Closed Traumatic Head Injury In A High School Football Athlete

Journal of Athletic Training.. 2013 Jun;

48(3S):S-200-201.

Frymyer, J. L., S. D. Felton and S. J. Cox.

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Abstract:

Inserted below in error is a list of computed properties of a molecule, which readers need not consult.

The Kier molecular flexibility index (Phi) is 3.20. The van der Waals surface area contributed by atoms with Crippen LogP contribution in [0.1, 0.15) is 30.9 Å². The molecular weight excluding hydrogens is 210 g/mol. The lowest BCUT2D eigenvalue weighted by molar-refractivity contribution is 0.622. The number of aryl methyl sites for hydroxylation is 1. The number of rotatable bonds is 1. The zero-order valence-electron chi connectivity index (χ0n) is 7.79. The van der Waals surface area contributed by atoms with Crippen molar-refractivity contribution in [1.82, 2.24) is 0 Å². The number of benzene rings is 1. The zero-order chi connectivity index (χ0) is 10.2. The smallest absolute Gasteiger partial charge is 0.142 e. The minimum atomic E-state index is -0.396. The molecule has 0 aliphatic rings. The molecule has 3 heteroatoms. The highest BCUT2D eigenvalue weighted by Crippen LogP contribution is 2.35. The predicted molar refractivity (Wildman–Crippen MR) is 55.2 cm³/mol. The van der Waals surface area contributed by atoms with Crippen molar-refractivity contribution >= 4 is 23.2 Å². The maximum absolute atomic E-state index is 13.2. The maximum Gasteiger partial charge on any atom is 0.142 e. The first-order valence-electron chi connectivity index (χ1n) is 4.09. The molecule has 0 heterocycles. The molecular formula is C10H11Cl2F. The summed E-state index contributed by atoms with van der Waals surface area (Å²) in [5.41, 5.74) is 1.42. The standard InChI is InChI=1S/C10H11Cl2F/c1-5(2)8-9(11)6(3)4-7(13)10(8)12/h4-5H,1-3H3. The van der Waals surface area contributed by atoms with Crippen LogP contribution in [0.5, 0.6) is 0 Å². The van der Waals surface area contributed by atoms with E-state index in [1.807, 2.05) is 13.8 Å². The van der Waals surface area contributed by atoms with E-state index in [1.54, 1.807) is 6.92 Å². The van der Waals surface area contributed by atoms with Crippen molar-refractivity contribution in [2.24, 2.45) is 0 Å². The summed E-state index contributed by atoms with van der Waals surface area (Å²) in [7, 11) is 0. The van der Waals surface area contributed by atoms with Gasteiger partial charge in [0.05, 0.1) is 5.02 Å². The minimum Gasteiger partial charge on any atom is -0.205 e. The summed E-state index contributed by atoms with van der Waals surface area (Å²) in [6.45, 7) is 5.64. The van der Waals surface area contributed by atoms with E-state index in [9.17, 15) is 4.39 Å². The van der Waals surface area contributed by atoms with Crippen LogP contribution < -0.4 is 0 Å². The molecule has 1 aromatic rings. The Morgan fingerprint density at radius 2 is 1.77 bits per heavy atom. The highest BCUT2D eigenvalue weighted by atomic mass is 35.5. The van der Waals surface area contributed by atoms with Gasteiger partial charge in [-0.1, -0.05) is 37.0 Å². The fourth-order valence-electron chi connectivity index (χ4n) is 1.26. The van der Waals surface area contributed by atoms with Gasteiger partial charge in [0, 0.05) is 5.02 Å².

Background: Athlete is a 17 year-old Caucasian male high school football linebacker. The athlete’s medical history revealed an episode of acute pancreatitis within the past year. Athlete was on punt return team when he made helmet to helmet contact and fell to the ground creating a second head impact. Athlete walked off the field on his own volition. Athlete reported to Certified Athletic Trainer (ATC) complaining of headache and dizziness. He denied any nausea or other symptoms. ATC began side-line examination which consisted of clearing any neck pathologies through palpations and evaluations of extremity myotomes and dermatomes. In addition, he was assessed for a concussion and vital signs were monitored. Within concussion assessment, ATC noted cranial nerve function WNL, Standardized Assessment of Concussion (SAC) test 21/30, and Balance Error Scoring System (BESS) revealed balance deficits. Athlete was removed from competition with clinical examination leading to diagnosis of concussion. Immediate plan of care was discussed with parent and educational materials describing potential signs and symptoms requiring immediate referral were provided to the parent for further monitoring. ATC continued to monitor the athlete for changes in status throughout the competition. During the half-time, athlete reported to ATC and admitted that he had immediately vomited after initial head trauma. With the updated athlete history of vomiting, the ATC, in consultation with his parent, immediately referred the athlete to the ER. Differential Diagnosis: Cervical Neck Pathology, Transient Brian Injury, Concussion, Subdural Hematoma Treatment: Athlete reported to ER and attending physician ordered a CT scan. CT Scan revealed a left periventricular hemorrhage. The athlete was admitted to the hospital for overnight observations. Athlete had follow-up CT scan the next day which demonstrated no exacerbation of focal bleed; thus, released from hospital. Athlete was scheduled for follow-up appointment two weeks following the release from hospital. Athlete returned to school following the weekend and completed postconcussion assessment including, SAC test, BESS, and Immediate PostConcussion Assessment and Cognitive Test (ImPACT) which revealed a statistically significant deviation from baseline. Athlete reported daily to ATC for monitoring, completion of symptom cards, and updates on his status. The athlete’s symptoms included dizziness, sensitivity to light, and nausea lasting five days in duration. Athlete continued to be withheld from competition. At the subsequent 2 week follow-up with neurologist, repeat CT Scan revealed that the periventricular hemorrhage had reabsorbed and thus cleared to full participation by the neurologist. ATC administered follow-up ImPACT test where athlete was at baseline and per District School policy, athlete was allowed to begin four-day progressive return to play protocol (RTP) as described in the NATA position statement on management of concussions. The athlete proceeded through the 4 day RTP with no complications or reoccurrences of signs or symptoms. Eighteen days after initial injury the athlete was cleared by the neurologist and RTP protocol. Uniqueness: Periventricular hemorrhages are an extremely common type of brain bleeds found in pre-term infants. In adults, acute periventricular hemorrhages have been linked to vicious head injuries such as skull fractures, falling from a height, or accelerated backward falls. However, a search of the literature found no cases of periventricular hemorrhage with an associated athletic concussion. Conclusions: This case highlights the diagnosis of an athlete with a periventricular hemorrhage resulting from a sports-related coup and counter-coup concussion. This case is extremely unique due to no similar documented sport-related cases found through a literature review. This case highlights the need for proper evaluation, recognition of atypical head injuries, referral, and need for individualized plans of care. The athlete made a full return to participation three weeks post injury and has had no further problems or complaints.

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